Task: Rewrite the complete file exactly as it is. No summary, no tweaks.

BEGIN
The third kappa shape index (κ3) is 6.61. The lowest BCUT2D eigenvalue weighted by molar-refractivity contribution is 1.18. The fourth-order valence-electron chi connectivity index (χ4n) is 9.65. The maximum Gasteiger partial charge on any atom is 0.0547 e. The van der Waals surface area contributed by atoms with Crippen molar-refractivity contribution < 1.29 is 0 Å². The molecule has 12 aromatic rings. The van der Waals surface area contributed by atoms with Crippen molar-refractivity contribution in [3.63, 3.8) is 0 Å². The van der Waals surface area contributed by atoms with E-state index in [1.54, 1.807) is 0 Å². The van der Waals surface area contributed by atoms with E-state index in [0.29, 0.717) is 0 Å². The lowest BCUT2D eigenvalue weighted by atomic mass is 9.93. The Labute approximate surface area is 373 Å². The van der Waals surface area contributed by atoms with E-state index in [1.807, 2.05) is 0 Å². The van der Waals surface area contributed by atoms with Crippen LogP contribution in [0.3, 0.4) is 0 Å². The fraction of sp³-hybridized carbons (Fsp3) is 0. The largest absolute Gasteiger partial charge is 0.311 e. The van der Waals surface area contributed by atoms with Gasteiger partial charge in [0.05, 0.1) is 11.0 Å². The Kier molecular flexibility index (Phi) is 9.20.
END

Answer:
The third kappa shape index (κ3) is 6.61. The lowest BCUT2D eigenvalue weighted by molar-refractivity contribution is 1.18. The fourth-order valence-electron chi connectivity index (χ4n) is 9.65. The maximum Gasteiger partial charge on any atom is 0.0547 e. The van der Waals surface area contributed by atoms with Crippen molar-refractivity contribution < 1.29 is 0 Å². The molecule has 12 aromatic rings. The van der Waals surface area contributed by atoms with Crippen molar-refractivity contribution in [3.63, 3.8) is 0 Å². The van der Waals surface area contributed by atoms with E-state index in [1.54, 1.807) is 0 Å². The van der Waals surface area contributed by atoms with E-state index in [0.29, 0.717) is 0 Å². The lowest BCUT2D eigenvalue weighted by atomic mass is 9.93. The Labute approximate surface area is 373 Å². The van der Waals surface area contributed by atoms with E-state index in [1.807, 2.05) is 0 Å². The van der Waals surface area contributed by atoms with Crippen LogP contribution in [0.3, 0.4) is 0 Å². The fraction of sp³-hybridized carbons (Fsp3) is 0. The largest absolute Gasteiger partial charge is 0.311 e. The van der Waals surface area contributed by atoms with Gasteiger partial charge in [0.05, 0.1) is 11.0 Å². The Kier molecular flexibility index (Phi) is 9.20.